It was 1961 and Dwight Eisenhower was still going back to that game in 1912—West Point v. Carlisle.
West Point and Carlisle were winning teams. One featured two future generals—Eisenhower and Omar Bradley—and the other featured all-around athlete and gold-medal-winning Olympian Jim Thorpe and the now-legendary Coach Pop Warner.
Eisenhower and a team mate strategized and hit Thorpe high and low, doubling up on the already-famous young athlete. The three stopped play, sprawled across the field.
Thorpe knew what to expect.
Carlisle won the game.
“Here and there, there are some people who are supremely endowed,” said Eisenhower in 1961. “My memory goes back to Jim Thorpe . . . he could do anything better than any other football player I ever saw.”
War stories are about victories and defeat—and then they are followed by remembering, dissecting, learning from, and honoring.
And then—as Shakespeare put it—what is past becomes prologue.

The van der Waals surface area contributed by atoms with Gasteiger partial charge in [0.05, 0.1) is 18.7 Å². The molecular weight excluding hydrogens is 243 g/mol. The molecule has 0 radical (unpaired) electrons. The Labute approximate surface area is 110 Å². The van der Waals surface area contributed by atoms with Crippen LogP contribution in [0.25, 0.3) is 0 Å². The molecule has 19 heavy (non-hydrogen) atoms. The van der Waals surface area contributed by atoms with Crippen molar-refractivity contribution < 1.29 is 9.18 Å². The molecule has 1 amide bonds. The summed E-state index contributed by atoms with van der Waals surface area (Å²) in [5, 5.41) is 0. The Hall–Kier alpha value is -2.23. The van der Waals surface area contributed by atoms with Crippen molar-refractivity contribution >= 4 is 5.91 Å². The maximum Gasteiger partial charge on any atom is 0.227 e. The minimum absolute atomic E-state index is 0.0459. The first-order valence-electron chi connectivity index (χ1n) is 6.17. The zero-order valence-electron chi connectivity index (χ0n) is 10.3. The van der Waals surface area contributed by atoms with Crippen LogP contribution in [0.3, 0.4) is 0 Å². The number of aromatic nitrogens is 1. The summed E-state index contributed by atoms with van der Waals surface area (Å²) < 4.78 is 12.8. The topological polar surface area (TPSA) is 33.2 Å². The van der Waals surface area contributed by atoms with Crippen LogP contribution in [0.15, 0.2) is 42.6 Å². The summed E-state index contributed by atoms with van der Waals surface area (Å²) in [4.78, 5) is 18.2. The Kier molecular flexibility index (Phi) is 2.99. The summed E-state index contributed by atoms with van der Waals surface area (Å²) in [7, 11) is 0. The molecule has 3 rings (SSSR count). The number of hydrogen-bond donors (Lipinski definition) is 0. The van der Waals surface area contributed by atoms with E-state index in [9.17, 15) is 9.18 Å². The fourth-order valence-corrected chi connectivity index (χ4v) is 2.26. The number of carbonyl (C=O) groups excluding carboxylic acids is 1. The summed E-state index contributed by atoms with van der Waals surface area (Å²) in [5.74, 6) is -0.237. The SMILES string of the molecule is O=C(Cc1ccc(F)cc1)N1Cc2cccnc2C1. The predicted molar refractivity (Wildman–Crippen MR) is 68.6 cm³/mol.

The earlier stories become opening acts for the future.
Eisenhower held onto that 1912 memory, as well as those from years before. Earlier in his 1961 speech:
“In my young years—high school and college—I was a member of some athletic teams, and in all of those years there were coaches who were men of character who were always telling us boys that when you had to take a defeat you had to be a good sport about it. I believed that, and I still believe it. But I never had a coach that told me I had to get used to it. . . .
“I find that every time there was a loss, they just took you out and instead of scrimmaging once a week or twice, you were doing it four times. You practiced not an hour and a half but two hours and a half. Then you got down to the fundamentals, whether it was in football or baseball or any other game you were playing.”
War stories have a way of sticking in your head, the way the coaches and Thorpe stuck in Eisenhower’s.
You remember them. You dissect them. You learn from them. When due, you honor them.
When they become the opening act, you use them to warm up for the headliner.
And when they are forgotten, and the warriors who lived them are long gone, wheels are recreated, and history repeats—without past’s prologue.